• What is mediation and what is a mediator?

    Mediation is a service which facilitates parties working together in order to settle their dispute on terms that are mutually acceptable and beneficial.

    A mediator is an impartial person who acts as liaison between two parties and assists them in reaching an agreement to settle their dispute. They are will not provide legal advice but will help parties gain perspective on the dispute and establish their objectives for settlement so that the mediation can progress constructively. For information on our mediators, please click here.

  • What are the benefits of mediation?

    Our mediators believe that the mediation a service for the parties because each party has volunteered to take part in the process. If you instruct LPC Law, you will receive confirmation welcoming you to your mediation and it is upon this common ground that the foundations of an agreement can be built upon. Whilst your mediator may ask you to consider the strengths and weaknesses of your case, it is ultimately up to each party to volunteer information and proposals. Agreements are not bound by the strict confines of the law so you can really think about your objectives and be creative in your proposals. Could your dispute be resolved by an exchange of service such as repair work? Could you offer other contracts/products as compensation? Mediation allows you to explore these options and decide which are the most suitable. In litigation, the Judge makes the decision, which will not be to the satisfaction of both parties.

    Mediation takes place within a non-confrontational forum. A party may be very nervous about going to Court or is concerned by a perceived imbalance of power from the opposite party, for example if they are represented by solicitors. Mediation offers a way to avoid the stress of litigation and enables parties to gain perspective on their real objectives for resolution rather than focus on the principles that may be hindering resolution from being achieved. It is a voluntary process so nobody can be forced into an agreement to which they do not agree.

    Litigation has unfortunately become a very costly and sometimes lengthy process. The guideline fees for even junior solicitors can vary between £111.00 to £138.00 plus VAT per hour[1]. A claim for up to £10,000.00 can cost up to £455.00 and a claim for possession can cost up to £355.00[2] and there will then be possible further fees to pay for Court and representation. LPC Law Limited only offer fixed fees which mean that you know exactly what costs you will be facing and will be able to see what costs you can save if litigation is avoided.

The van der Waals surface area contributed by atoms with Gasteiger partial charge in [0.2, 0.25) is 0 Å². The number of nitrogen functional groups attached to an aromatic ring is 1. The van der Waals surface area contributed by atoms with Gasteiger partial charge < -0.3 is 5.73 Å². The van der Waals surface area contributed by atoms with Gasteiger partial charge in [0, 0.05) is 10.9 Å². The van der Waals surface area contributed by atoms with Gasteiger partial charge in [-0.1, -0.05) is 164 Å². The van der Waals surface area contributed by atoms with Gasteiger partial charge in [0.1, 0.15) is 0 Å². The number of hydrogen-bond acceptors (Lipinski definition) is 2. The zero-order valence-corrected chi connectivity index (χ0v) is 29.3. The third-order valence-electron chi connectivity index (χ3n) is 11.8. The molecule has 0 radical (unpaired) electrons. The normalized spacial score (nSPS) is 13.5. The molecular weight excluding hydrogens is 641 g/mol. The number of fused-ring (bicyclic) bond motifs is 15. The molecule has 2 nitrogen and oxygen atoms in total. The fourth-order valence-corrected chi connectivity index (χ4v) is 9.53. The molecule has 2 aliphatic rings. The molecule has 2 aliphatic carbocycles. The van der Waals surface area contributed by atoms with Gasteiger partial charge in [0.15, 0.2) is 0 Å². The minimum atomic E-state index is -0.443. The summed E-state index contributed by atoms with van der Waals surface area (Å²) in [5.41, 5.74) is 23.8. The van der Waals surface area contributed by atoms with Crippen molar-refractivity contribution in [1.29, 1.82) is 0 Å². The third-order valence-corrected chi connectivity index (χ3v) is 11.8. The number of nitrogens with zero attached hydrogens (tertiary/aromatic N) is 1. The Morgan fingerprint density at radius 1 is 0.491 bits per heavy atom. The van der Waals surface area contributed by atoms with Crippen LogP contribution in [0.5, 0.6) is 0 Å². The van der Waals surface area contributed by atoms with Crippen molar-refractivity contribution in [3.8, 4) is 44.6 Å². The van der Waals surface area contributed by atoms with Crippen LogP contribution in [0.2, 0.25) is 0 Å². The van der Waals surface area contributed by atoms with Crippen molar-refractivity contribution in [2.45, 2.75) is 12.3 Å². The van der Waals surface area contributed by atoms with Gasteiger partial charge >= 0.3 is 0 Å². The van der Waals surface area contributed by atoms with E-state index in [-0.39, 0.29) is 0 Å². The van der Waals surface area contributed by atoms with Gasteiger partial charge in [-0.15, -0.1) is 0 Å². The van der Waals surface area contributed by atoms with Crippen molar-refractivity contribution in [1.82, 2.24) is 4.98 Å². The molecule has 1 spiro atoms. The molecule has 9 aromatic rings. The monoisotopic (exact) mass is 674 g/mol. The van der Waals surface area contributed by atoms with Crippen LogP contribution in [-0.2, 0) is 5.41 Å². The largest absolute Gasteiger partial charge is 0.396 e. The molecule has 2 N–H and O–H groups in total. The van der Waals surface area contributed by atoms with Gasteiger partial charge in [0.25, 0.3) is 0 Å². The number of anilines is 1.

[1] Guide to Summary Assessment of Costs 2010 Guideline Rates

    [2] Form EX50 HMCTS Civil and Family Court Fees 25 July 2016

  • How should I prepare for my mediation?

    If you instruct LPC Law to attend a mediation appointment as your representative, you should send them details of the mediation appointment and venue, your position statement and any documents which you think will help them prepare as thoroughly as possible for the mediation. The claim form, particulars of claim, defence and the contract which is the subject of the dispute are examples of documents which should be included. Your advocate will then contact you in advance of the mediation to discuss your position, your objectives for mediation and the limits of their authority to act on your behalf.

    If you instruct LPC Law to act as a Mediator, then both parties will be contacted and sent a letter of appointment which sets out our standard terms of conditions and detailed information on what each party should do before the mediation. This will include, but is not limited to, preparing a position statement, relevant documents and returning a letter of authority that confirms that each party is authorised to reach an agreement.

  • How can the mediation be conducted?

    LPC Law are able to provide mediation services at our Office in Canary Wharf and in a hired venue (subject to an increased fee) if the mediation is to take place outside of London. 

    LPC Law’s principle of innovation means that our mediation service can be conducted by telephone or video conferencing as well. We will work with both parties to ensure that their mediation is conducted through an appropriate platform for their dispute.

  • What will happen at the mediation?

    The Mediator will consider the documents produced by the parties and the nature of the dispute before deciding on the appropriate process to follow to best assist the parties prior to the mediation.